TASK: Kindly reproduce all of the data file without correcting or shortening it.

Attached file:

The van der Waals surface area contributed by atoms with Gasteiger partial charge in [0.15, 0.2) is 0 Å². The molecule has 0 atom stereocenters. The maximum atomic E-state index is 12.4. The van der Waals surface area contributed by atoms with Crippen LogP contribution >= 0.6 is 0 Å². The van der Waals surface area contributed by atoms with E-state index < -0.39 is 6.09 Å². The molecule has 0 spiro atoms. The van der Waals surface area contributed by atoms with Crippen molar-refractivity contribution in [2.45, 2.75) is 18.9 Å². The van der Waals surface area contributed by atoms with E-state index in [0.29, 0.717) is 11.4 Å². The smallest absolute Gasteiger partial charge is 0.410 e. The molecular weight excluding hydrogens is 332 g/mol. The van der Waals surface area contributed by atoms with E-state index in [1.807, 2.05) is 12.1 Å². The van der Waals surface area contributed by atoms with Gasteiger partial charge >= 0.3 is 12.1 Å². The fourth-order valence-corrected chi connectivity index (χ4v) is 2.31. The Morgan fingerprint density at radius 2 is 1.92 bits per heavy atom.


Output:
The van der Waals surface area contributed by atoms with Gasteiger partial charge in [0.15, 0.2) is 0 Å². The molecule has 0 atom stereocenters. The maximum atomic E-state index is 12.4. The van der Waals surface area contributed by atoms with Crippen LogP contribution >= 0.6 is 0 Å². The van der Waals surface area contributed by atoms with E-state index < -0.39 is 6.09 Å². The molecule has 0 spiro atoms. The van der Waals surface area contributed by atoms with Crippen molar-refractivity contribution in [2.45, 2.75) is 18.9 Å². The van der Waals surface area contributed by atoms with E-state index in [0.29, 0.717) is 11.4 Å². The smallest absolute Gasteiger partial charge is 0.410 e. The molecular weight excluding hydrogens is 332 g/mol. The van der Waals surface area contributed by atoms with E-state index in [1.807, 2.05) is 12.1 Å². The van der Waals surface area contributed by atoms with Gasteiger partial charge >= 0.3 is 12.1 Å². The fourth-order valence-corrected chi connectivity index (χ4v) is 2.31. The Morgan fingerprint density at radius 2 is 1.92 bits per heavy atom.